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Studies detail post-Fukushima radioactivity levels

Two studies of Japan's soil contamination will help officials decide what to do with land tainted after the nuclear disaster. A third finds that radiation levels in people were lower than predicted.

November 19, 2011|By Amina Khan, Los Angeles Times
  • Tokyo Electric Power Co. officials and Japanese journalists this month look out of bus windows as a van carrying workers passes by on the grounds of the Fukushima Daiichi nuclear power plant.
Tokyo Electric Power Co. officials and Japanese journalists this month… (David Guttenfelder, Bloomberg…)

Eight months after a magnitude 9 earthquake and resulting tsunami crippled Japan's Fukushima Daiichi nuclear power plant and spewed radioactive material for hundreds of miles, scientists have produced maps showing how much fallout was found in the environment in the weeks after the disaster.

In two studies published last week in the journal Proceedings of the National Academy of Sciences, researchers identified "hot spots" where the radioactivity levels were highest as well as the areas that were most safe.

The maps could help the government decide what to do with different tracts of land: whether to abandon them, return them to farming or remove contaminated topsoil first. They also should help scientists build better models to predict how radioactive particles are carried by wind and rain and channeled by mountains after such disasters.

In one study, researchers examined levels of the radioactive isotope cesium-137 in soil collected in and around the Fukushima plant. With a half-life of 30.1 years, cesium-137 poses a much longer-term risk than other isotopes released by the damaged plant; iodine-131, for instance, has a half-life of eight days.

The international team of scientists started with a particle-dispersion model and plugged in weather data based on actual events since the March 11 quake and tsunami. Weather and geography directly affect where radioactive material lands: Wind carries it to other areas, and mountain ranges block its path. Rain washes it out of the air and into the ground, which becomes its final resting place.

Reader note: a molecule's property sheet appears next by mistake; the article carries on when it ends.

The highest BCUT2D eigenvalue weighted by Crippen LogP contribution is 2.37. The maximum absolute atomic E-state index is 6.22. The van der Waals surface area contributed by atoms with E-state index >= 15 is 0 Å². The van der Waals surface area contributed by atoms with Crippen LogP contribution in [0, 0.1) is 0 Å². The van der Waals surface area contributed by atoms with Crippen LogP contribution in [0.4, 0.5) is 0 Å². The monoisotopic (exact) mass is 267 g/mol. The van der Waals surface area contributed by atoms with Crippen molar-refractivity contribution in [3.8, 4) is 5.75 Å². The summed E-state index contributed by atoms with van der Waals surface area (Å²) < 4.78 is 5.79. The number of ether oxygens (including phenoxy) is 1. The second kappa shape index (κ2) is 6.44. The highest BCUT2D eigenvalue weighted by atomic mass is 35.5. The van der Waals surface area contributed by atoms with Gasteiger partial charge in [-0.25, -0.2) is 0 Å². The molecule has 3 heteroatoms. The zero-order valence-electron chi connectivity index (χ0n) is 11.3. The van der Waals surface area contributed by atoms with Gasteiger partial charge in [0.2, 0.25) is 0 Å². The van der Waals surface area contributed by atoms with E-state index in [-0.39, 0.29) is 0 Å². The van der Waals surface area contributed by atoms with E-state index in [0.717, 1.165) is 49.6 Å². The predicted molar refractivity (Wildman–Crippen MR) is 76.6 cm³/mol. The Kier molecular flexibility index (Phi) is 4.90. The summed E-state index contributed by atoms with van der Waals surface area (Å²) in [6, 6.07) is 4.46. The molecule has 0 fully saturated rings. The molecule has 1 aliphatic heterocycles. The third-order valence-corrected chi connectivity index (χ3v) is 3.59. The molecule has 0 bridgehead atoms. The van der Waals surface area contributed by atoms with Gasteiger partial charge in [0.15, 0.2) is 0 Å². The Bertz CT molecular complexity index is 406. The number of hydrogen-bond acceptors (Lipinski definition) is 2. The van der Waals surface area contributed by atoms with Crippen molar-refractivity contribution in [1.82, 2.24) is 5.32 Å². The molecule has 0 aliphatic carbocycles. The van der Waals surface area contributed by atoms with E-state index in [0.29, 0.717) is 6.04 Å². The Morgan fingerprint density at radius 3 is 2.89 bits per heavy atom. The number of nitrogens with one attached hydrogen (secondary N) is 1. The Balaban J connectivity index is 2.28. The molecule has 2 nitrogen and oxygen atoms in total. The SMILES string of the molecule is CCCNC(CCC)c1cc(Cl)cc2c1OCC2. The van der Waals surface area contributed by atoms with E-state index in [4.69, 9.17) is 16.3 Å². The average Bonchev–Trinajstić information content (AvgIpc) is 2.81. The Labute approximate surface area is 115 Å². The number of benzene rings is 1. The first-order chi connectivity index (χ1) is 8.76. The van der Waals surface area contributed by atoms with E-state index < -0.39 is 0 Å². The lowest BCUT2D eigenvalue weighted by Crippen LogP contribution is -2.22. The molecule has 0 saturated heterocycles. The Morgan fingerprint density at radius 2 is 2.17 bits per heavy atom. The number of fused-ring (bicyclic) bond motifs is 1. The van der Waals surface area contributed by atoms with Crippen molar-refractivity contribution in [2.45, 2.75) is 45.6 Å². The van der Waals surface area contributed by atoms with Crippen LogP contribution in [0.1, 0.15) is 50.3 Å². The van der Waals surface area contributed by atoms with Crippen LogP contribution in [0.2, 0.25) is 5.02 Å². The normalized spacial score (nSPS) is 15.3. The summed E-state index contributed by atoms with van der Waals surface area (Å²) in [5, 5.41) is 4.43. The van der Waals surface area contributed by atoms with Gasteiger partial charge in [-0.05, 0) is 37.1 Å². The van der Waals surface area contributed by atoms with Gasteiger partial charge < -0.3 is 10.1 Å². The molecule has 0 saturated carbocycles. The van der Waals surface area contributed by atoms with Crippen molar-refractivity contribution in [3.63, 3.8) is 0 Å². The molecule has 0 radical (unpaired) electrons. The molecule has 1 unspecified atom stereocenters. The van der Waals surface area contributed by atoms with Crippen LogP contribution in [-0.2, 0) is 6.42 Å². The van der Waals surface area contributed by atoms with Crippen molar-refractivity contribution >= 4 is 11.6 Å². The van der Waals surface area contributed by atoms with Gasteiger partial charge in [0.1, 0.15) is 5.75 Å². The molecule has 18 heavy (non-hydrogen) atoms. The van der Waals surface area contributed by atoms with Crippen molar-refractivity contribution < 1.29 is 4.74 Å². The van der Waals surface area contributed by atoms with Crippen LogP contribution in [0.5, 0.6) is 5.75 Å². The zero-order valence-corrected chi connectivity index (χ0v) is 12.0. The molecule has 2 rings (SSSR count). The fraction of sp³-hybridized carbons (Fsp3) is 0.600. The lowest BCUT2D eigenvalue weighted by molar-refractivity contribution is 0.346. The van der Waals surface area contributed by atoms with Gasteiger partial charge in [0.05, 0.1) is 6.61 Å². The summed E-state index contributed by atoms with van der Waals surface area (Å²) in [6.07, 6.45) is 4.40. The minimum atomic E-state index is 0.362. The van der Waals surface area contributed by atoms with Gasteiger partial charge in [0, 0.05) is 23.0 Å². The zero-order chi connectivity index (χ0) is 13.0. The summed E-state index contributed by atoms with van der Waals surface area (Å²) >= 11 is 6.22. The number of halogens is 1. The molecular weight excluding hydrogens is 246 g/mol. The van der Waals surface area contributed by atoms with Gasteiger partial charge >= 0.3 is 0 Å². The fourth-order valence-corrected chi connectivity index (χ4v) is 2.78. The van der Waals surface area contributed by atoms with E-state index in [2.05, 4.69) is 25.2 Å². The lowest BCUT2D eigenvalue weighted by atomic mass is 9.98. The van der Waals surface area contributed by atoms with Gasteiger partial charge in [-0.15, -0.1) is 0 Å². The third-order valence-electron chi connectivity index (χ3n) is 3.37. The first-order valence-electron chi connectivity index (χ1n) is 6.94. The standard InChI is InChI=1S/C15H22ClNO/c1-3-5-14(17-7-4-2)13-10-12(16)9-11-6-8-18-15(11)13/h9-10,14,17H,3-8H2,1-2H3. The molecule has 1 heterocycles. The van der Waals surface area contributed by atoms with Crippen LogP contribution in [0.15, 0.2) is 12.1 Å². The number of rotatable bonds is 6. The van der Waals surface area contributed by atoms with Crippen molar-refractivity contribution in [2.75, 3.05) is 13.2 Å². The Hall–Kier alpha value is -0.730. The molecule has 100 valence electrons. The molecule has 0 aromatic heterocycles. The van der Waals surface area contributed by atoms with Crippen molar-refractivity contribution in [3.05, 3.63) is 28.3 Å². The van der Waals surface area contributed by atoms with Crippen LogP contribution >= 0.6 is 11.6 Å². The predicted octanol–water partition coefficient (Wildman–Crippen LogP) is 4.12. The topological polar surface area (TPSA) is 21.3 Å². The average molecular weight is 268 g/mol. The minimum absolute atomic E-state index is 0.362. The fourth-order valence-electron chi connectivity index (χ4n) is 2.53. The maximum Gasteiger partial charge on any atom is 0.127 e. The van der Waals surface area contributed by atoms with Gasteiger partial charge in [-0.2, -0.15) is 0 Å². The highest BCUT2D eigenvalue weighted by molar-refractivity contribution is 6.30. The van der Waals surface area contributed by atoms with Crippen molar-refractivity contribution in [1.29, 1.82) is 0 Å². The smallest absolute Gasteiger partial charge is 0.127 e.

The scientists found that parts of western and northwestern Japan were largely sheltered from contamination by mountains that run like a spine up the main island of Honshu.

But in the eastern part of Fukushima prefecture, close to the epicenter of the quake offshore, soil levels of cesium-137 exceeded 2,500 becquerels per kilogram, which would leave food production in the area "severely impaired," according to the study. Farming would be "partially impacted" in the nearby prefectures of Iwate, Miyagi, Yamagata, Niigata, Tochigi, Ibaraki and Chiba, where radioactivity levels exceeded 250 becquerels per kilogram of soil.

"But one of the main products of the Fukushima area is rice, and so far the levels of rice contamination are lower than I personally expected," said study coauthor Ryugo Hayano, a nuclear physicist at the University of Tokyo. "Most of the rice-growing areas are now declared to be OK: not completely free of contamination, but edible."

Another study published by the journal measured the gamma radiation emitted by soil samples collected from east-central Japan. The readings helped researchers determine the degree to which the samples were contaminated by isotopes of cesium, iodine and tellurium. Then they matched that with observed weather patterns.

The researchers found that two major downpours washed significant amounts of radiation into the soil — on March 15-16 in Fukushima and on March 21-23 in Tochigi, Ibaraki, Saitama and Chiba prefectures.

In an area north of the Fukushima nuclear plant, cesium-137 rates were 200 times normal, said study leader Norikazu Kinoshita, a nuclear physicist at the University of Tsukuba. In eastern Fukushima and parts of neighboring prefectures, cesium-137 levels were about 0.5 microsieverts per hour, or about 10 times the normal rate of 0.05 microsieverts per hour, he said.

"It's not huge amounts of radiation," said Gerry Thomas, a molecular pathologist at Imperial College London and director of the Chernobyl Tissue Bank, an international coalition that collects and stores tissue samples from people who were exposed to radioactive iodine as children by the Chernobyl nuclear disaster in 1986.

A third study, which appeared last week in the journal PLoS ONE, surveyed more than 5,000 people over a three-month period after the disaster and found that radiation levels in people were lower than had been predicted. Only 10 people had exceptionally high doses of radiation in their systems.

"The Japanese took proper precautions," said Thomas, who was not involved in any of the studies. "An awful lot of [the radiation] went into the ocean rather than the atmosphere. ... The levels they're talking about are not going to damage people's health at all. But it's sensible to be precautionary."

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